While a screenshot is a static image of a computer screen, screencasts essentially are short movies with narration that can show changes made to a site or page over time. They can be used to demonstrate how to use a new piece of software, to report problems with your site or to illustrate potential changes to your site through a redesign.

All you need to create a screencast is a microphone and a service to capture the video. Here are three free tools that can help you get started on the right foot:

Zipcar, whose stock-market performance has left something to be desired since its banner IPO, got good news today when Avis Budget Group announced that it would buy the startup for $500 million in cash.

"By combining with Zipcar, we will significantly increase our growth potential, both in the United States and internationally," said Avis CEO Ronald L. Nelson. "We see car sharing as highly complementary to traditional car rental."

But some Zipcar shareholders have already objected to the sale price, arguing that it undervalues the Cambridge, Mass.-based company, which was once worth over $1 billion on the stock market. The securities litigation firm of Powers Taylor LLP plans to investigate the sale and file a lawsuit to block its progress until a higher price can be obtained for shareholders.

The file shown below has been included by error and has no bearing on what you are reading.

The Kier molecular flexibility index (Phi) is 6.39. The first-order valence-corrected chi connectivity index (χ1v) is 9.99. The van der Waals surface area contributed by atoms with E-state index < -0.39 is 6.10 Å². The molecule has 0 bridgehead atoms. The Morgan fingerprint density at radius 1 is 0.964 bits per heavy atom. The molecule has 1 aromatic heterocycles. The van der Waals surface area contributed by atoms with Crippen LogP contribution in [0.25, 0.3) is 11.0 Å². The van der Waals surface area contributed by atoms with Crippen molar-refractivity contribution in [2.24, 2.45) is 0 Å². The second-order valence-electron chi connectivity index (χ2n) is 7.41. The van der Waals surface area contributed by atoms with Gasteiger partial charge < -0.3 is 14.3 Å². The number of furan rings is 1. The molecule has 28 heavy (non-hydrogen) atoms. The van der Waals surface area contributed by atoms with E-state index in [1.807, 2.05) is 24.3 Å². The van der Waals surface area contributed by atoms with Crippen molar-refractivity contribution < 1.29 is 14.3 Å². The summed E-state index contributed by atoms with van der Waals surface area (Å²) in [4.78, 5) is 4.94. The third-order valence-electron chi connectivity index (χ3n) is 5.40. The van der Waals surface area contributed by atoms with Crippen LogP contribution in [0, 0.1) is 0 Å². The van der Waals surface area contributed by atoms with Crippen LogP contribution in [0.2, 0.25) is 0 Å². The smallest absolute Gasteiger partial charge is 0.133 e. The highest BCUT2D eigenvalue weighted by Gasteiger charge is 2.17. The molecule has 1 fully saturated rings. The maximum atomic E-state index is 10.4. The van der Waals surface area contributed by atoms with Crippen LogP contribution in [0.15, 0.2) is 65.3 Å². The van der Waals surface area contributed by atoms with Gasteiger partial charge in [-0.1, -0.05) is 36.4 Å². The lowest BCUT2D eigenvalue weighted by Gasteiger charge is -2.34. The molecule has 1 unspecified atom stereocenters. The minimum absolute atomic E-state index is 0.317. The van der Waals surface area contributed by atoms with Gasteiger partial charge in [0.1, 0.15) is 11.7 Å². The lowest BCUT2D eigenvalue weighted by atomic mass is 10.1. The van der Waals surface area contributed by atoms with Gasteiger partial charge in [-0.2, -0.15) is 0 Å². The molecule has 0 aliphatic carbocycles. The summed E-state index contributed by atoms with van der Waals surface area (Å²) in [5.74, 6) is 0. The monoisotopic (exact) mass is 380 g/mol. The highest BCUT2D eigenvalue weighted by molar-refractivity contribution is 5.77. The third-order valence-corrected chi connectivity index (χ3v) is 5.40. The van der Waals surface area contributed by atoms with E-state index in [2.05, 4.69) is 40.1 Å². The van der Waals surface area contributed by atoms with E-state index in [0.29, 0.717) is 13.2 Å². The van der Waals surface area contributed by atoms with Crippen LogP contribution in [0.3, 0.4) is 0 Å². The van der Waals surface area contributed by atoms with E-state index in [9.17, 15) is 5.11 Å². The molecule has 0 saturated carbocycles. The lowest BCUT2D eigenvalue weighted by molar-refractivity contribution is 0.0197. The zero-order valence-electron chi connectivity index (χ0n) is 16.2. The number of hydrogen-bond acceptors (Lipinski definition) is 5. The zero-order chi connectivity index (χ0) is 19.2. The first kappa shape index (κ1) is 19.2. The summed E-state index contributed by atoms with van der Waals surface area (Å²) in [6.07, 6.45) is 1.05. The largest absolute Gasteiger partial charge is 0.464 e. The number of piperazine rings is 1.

A brief history of Zipcar, from inception through public offering to buyout, follows.

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Winning publicity and media exposure is part of an entrepreneur's job.

Especially when you're just starting or growing a business, it's critically important to get your name out there. You already know that your product or service is innovative, game-changing and indispensable. Now it's time to let everyone else know that it is, too.